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Does This Language Make Me Look Fat?

Russia's problems with obesity and alcoholism may be rooted in the country's language, a new study suggests.
Russia's problems with obesity and alcoholism may be rooted in the country's language, a new study suggests.
One of the first things Regiina Nohova had to learn when she moved to the Czech Republic was how to open her mouth wider when she spoke.

As a native-born Estonian, she simply wasn't in the habit.

"In Estonia, we speak slowly," she said. "We almost don't open our mouths when we speak. We don't have to articulate the words. It's our nature. It's colder there, and people spend more time inside, and that's why we're like this. I think there's a very big difference between Estonian and Czech people, and how they speak and express themselves."

Nohova, who lives in Prague with her Czech husband and two daughters, has since mastered both the Czech language and the art of more active articulation.

But the 35-year-old yoga instructor says even though they now speak the same language, she and her husband still have their differences, especially when it comes to a healthy lifestyle.
Regiina Nohova, a native of Estonia who now lives in Prague with her Czech husband.
Regiina Nohova, a native of Estonia who now lives in Prague with her Czech husband.

"In the beginning, I think we were very different about food, especially after our daughters were born," she says. "About healthy food and how important it is. He said it wasn't so important. And about exercise also, I think. I do yoga and he doesn't do yoga. Even now."

It could be argued that such differences exist in every marriage.

But a new study in the United States now suggests that it could be the language you speak that affects your attitude toward a range of healthy habits, comprising everything from diet and exercise to how much money you save for your retirement.

M. Keith Chen, an associate professor of economics at Yale University, claims that languages whose grammar contains no explicit future tense -- languages like Mandarin, Japanese, German, and yes, Estonian -- are spoken by people who, statistically, are healthier and wealthier.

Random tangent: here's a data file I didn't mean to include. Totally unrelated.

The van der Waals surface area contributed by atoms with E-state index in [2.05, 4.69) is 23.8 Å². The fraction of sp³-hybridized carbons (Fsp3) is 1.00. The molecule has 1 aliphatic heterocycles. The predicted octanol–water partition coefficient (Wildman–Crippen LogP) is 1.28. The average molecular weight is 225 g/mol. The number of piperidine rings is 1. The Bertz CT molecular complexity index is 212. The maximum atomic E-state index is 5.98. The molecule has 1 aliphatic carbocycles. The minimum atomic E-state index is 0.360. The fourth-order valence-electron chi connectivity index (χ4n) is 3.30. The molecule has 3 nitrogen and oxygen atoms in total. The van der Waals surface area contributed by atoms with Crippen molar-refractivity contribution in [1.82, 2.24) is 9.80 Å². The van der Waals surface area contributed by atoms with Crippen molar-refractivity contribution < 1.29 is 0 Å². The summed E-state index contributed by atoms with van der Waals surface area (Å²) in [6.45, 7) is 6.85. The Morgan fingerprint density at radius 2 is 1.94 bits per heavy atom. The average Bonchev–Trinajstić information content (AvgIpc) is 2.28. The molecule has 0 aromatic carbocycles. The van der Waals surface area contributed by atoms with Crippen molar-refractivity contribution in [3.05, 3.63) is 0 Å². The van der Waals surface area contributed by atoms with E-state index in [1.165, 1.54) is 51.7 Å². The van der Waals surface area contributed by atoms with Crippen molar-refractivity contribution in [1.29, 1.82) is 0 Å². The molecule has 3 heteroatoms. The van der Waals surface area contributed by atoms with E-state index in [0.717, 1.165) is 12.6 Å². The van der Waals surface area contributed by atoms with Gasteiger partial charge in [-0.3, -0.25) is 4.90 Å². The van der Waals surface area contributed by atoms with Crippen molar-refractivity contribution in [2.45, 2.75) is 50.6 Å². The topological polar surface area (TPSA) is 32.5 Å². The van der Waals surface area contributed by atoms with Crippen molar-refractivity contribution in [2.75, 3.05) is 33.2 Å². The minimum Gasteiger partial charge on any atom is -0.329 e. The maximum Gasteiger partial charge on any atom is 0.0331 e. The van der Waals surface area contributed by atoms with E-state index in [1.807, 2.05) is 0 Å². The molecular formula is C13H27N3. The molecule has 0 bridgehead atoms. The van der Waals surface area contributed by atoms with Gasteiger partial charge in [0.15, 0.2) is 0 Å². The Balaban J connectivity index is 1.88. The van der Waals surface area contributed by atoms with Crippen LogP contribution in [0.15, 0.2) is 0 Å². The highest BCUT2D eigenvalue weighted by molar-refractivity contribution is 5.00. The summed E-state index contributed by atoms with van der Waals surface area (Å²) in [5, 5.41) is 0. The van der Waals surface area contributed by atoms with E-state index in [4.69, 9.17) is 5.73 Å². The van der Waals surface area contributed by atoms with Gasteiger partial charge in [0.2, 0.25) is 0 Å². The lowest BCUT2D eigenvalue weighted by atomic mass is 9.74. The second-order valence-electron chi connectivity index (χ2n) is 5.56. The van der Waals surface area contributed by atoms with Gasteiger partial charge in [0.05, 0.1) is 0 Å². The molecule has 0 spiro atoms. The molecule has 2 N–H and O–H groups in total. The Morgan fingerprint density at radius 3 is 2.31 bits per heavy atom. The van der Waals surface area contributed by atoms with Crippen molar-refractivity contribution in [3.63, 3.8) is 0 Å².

"The Japanese have been saving [money] for decades, despite effectively negative interest rates," he says. "The Chinese save like crazy. Germans are known as big savers. All of the Scandinavian and Nordic countries are also invariant savers. So that was the first relationship [between language and behavior] that I was really interested in.

"Is it possible that if your language doesn't force you to think differently about the future and the present, then it's actually easier for you to save for the future, because, well, the future feels more similar to the present to you."

'It Rains Tomorrow'

Chen reached his startling conclusion by gathering economic and social data from countries worldwide and then comparing them to the languages spoken in those countries.

What he found was that people in countries that ranked higher in terms of overall physical and fiscal responsibility almost invariably spoke languages categorized as having a "weak" FTR, or future-time reference.

(Think of Germany -- one of the European Union's strongest economies -- where people can forecast weather without using a clear future tense by saying "Morgen regnet es," or "It rains tomorrow.")

English, Czech, Russian, Persian, Turkish, Georgian, and other "strong" FTR languages, by contrast, scored more poorly in terms of overall physical and fiscal responsibility.

(Think of Russia -- which has some of the poorest health and lowest life expectancies in Europe -- where people use an explicit future tense to talk about the weather by saying "Zavtra budet dozhd," or "It will rain tomorrow.")

Future Tension

Time and again, Chen says, his research indicated that it was the people with no future tense in their languages who were, in a sense, less likely to be tense in the future:

"You find exactly the same pattern," Chen says. "Families that speak weak-FTR languages are 24 percent less likely to have ever smoked intensely -- meaning more than a pack a day for a year. They're 13 percent less likely to be obese. They have better grip strength by the time they retire. In numerous measures, they're in better long-run health."

Chen's study has sparked a sensation within the linguistic community, with some analysts and opinion-writers gleefully suggesting that language may actually be to blame for some of the world's most intractable problems, from the Greek bailout crisis to why some people can't fit into their jeans.

Many linguists, however, have dismissed Chen's findings outright.

Julie Sedivy, who teaches linguistics and psychology at the University of Calgary in Canada, says connecting language to behavior is "irresistible" for many people.

But she maintains that research like Chen's rarely demonstrates that any true relationship exists between grammar and traditional characteristics like thriftiness or healthy living.

"We still have the impression that some languages are more logical, or orderly, or romantic, than others," she says. "But this is really coming from associations that we have with the speakers of those languages, rather than the specific devices that the languages offer themselves."

Chen's study is currently up for academic review and has yet to be formally published.

So in the meantime, it may be too early to blame your mother tongue for the two kilos you gained last month.

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